Prospects for Overturning UIGEA Looking Grim

by Lou on February 2, 2010

Going into this year, I was optimistic that Rep. Barney Frank’s (pictured right) attempt to overturn the Unlawful Internet Gaming Enforcement Act (UIGEA) had a chance of being enacted. But now I’m not so sure. In fact, I’d bet against it.
When Scott Brown defeated state Atty. Gen. Martha Coakley in a special election to fill the late Ted Kennedy’s US Senate seat, it sent the Democrats into full retreat—in panic mode—ready to do anything to save their seats and leaving them unwilling to support online poker.
While November’s elections are a ways away, it’s pretty clear that the Democrats will lose some seats, and with Brown’s election dropping the Democrats down to 59 seats in the Senate—one fewer than the 60 they need to prevent a filibuster—their big concern now is protecting their majority, and along with it, their own seats.

Most Democrats probably don’t want to vote on Barney Frank’s Internet Gambling Regulation, Consumer Protection and Enforcement Act. It simply represents a controversy they don’t need, and a stance they can’t afford to take.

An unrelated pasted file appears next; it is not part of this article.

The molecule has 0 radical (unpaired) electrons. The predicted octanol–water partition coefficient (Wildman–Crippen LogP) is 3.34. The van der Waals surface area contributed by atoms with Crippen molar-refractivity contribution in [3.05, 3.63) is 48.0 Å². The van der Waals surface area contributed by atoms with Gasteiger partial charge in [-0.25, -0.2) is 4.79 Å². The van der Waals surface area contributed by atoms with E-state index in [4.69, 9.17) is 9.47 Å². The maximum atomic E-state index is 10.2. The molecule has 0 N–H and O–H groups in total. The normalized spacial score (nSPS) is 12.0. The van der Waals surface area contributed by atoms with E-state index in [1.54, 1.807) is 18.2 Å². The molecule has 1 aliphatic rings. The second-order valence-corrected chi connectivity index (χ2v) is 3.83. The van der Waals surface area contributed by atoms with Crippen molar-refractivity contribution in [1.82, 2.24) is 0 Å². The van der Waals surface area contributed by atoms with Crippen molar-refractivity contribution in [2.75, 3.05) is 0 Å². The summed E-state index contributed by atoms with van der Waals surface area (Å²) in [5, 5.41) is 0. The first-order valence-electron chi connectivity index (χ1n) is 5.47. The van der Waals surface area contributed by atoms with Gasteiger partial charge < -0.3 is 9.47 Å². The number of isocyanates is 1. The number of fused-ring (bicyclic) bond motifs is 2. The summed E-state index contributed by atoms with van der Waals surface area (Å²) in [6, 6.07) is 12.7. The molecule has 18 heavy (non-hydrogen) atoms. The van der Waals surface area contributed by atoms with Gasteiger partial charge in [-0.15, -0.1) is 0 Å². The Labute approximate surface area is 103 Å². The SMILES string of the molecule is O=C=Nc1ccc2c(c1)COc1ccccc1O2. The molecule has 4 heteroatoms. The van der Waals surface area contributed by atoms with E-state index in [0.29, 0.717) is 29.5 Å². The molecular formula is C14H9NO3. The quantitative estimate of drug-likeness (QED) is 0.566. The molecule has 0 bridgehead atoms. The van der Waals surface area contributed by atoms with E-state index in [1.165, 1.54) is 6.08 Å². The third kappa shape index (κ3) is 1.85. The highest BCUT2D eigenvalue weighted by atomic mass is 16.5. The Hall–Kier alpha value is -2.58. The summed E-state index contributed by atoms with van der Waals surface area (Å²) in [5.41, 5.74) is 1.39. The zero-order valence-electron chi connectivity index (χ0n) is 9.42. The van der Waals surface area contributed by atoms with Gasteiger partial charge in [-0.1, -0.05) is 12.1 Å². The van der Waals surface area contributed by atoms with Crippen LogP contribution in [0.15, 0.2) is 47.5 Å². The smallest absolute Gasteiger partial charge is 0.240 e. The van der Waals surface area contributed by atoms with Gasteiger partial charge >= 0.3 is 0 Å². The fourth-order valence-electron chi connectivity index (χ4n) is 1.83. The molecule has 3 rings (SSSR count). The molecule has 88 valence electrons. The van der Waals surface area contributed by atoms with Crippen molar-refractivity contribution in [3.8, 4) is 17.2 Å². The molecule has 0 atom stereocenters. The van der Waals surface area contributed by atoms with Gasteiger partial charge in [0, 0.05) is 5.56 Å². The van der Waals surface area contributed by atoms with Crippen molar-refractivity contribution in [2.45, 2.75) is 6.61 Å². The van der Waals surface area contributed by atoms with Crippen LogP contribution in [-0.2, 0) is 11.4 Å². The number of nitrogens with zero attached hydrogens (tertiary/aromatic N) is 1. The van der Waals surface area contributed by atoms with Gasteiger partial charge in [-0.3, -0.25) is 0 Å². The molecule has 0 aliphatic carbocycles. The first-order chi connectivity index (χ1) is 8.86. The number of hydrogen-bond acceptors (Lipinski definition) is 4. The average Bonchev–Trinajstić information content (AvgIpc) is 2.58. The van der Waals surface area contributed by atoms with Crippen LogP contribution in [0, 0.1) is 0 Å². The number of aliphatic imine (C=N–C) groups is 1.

Speaker of the House Nancy Pelosi (D-CA) is concerned about the prospects of her party losing their majority. If they don’t retain control of the House, she loses her speakership. She’s against online gaming anyway, and will discourage Democrats from taking political positions that might endanger the majority—and her position along with it.

Even if Frank’s bill gets through his Financial Services Committee, I don’t think it will be brought to a vote. Although online poker and Frank’s proposed legislation crosses party lines and has supporters as well as detractors on both sides of the aisle, more Democrats than Republicans support it, and a Democratic retreat could doom it’s chances for passage in the foreseeable future.


Champ February 2, 2010 at 5:28 pm


This was a good write. Insightful, fresh, concise, and relevant. A unique perspective.

Not an attempt to piggy back a 2+2 thread, one-week past its relevance.

Keep up with the latter.

Kevin Mathers February 12, 2010 at 2:55 am

I think Champ meant the former, but anyways Jon Kyl or any other Senator has the right to hold any piece of legislation from being voted on for any reason they choose. They also are able to block nominations, which Kyl has done for several Treasury nominees until the UIGEA goes through.

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